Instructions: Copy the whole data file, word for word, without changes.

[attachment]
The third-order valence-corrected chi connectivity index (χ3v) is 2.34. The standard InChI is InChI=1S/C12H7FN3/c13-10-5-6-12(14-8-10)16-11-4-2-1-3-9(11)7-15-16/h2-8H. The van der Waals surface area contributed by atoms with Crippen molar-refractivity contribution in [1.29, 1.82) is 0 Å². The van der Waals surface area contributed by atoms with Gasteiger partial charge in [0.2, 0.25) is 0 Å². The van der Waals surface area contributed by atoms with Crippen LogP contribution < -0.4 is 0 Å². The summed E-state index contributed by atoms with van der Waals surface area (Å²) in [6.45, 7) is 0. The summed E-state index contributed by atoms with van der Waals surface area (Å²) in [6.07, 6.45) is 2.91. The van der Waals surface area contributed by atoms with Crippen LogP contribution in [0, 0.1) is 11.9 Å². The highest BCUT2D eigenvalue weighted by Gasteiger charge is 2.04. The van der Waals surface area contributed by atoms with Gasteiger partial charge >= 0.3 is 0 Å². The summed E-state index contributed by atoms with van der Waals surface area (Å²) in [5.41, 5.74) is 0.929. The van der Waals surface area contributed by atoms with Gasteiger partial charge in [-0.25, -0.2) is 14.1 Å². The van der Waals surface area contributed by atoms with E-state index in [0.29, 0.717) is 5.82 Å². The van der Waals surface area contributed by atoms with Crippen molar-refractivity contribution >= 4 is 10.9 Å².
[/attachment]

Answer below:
The third-order valence-corrected chi connectivity index (χ3v) is 2.34. The standard InChI is InChI=1S/C12H7FN3/c13-10-5-6-12(14-8-10)16-11-4-2-1-3-9(11)7-15-16/h2-8H. The van der Waals surface area contributed by atoms with Crippen molar-refractivity contribution in [1.29, 1.82) is 0 Å². The van der Waals surface area contributed by atoms with Gasteiger partial charge in [0.2, 0.25) is 0 Å². The van der Waals surface area contributed by atoms with Crippen LogP contribution < -0.4 is 0 Å². The summed E-state index contributed by atoms with van der Waals surface area (Å²) in [6.45, 7) is 0. The summed E-state index contributed by atoms with van der Waals surface area (Å²) in [6.07, 6.45) is 2.91. The van der Waals surface area contributed by atoms with Crippen LogP contribution in [0, 0.1) is 11.9 Å². The highest BCUT2D eigenvalue weighted by Gasteiger charge is 2.04. The van der Waals surface area contributed by atoms with Gasteiger partial charge >= 0.3 is 0 Å². The summed E-state index contributed by atoms with van der Waals surface area (Å²) in [5.41, 5.74) is 0.929. The van der Waals surface area contributed by atoms with Gasteiger partial charge in [-0.25, -0.2) is 14.1 Å². The van der Waals surface area contributed by atoms with E-state index in [0.29, 0.717) is 5.82 Å². The van der Waals surface area contributed by atoms with Crippen molar-refractivity contribution >= 4 is 10.9 Å².